A Life of Crime: The Memoirs of a High Court Judge
£12.99, William Collins
At under 150 pages, this memoir from retired High Court judge Sir Harry Ognall is perhaps slimmer than it might have been. Sir Harry, after all, is the man who as QC for the Crown in the team that prosecuted Peter Sutcliffe demolished the lurid claim of the ‘Yorkshire Ripper’ that as a gravedigger he had been commanded by God to kill prostitutes.
Attorney general Sir Michael Havers was minded to accept pleas to manslaughter on the basis of diminished responsibility, thereby removing the need for a jury trial.
‘When Sutcliffe was in London he attacked nobody – is this God only a Yorkshire god?’ That is just one haymaker (and I paraphrase) from cross-examination of psychiatric experts that still surfaces at the bar as a model of the art. Sir Harry’s advice to the young advocate (‘there is no escape from the hard work of preparation’ and so on) could in fact usefully resonate with any aspiring professional.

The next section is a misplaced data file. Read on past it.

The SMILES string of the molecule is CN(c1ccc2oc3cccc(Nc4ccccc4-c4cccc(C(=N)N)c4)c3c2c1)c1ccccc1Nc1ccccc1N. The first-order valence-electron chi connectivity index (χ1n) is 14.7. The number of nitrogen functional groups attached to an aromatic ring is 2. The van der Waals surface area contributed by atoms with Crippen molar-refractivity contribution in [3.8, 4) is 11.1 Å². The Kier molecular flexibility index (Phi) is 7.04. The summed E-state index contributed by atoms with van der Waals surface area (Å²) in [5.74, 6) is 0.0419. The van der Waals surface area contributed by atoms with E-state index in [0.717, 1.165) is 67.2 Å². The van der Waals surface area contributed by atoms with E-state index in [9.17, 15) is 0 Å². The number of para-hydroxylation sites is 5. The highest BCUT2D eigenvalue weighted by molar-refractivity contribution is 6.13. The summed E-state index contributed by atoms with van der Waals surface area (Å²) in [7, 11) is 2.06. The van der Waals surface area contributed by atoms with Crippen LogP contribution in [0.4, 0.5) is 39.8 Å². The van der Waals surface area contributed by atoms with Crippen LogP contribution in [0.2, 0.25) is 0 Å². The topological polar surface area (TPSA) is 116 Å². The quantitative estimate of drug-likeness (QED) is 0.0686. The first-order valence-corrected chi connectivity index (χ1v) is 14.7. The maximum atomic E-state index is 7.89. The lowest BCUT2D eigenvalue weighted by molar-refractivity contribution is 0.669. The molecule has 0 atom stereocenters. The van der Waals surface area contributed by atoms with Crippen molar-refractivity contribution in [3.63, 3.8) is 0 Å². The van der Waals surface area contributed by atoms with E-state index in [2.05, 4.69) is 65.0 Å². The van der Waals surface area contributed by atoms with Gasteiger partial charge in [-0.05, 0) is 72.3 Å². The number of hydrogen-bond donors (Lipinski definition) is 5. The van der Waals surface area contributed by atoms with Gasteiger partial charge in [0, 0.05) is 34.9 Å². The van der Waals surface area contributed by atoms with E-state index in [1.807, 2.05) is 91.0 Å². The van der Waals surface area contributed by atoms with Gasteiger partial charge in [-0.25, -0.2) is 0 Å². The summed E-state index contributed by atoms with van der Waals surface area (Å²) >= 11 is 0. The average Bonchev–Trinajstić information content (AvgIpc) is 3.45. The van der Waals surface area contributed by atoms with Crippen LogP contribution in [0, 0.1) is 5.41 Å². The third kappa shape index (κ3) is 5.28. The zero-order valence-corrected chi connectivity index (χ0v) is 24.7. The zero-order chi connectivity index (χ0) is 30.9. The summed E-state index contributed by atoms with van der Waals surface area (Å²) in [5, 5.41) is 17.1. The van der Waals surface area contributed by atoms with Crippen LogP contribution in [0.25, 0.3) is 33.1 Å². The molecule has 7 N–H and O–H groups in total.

Yet there is much everyday humour and anecdote too in this witty account of a legal career that began – and ended – in Leeds, where Ognall grew up. I enjoyed the tale of the eight QCs who wagered to shoehorn words of varying degrees of obscurity into questions put to a witness. The winner pocketed 50p through the skilful insertion of ‘rhododendron’ into a bribery and corruption case in Middlesbrough.
This very readable book also contains some outspoken and controversial comments on subjects ranging from imprisonment to fusion of the professions. Recommended – though I would have liked more.
Paul Rogerson is editor-in-chief of the Gazette.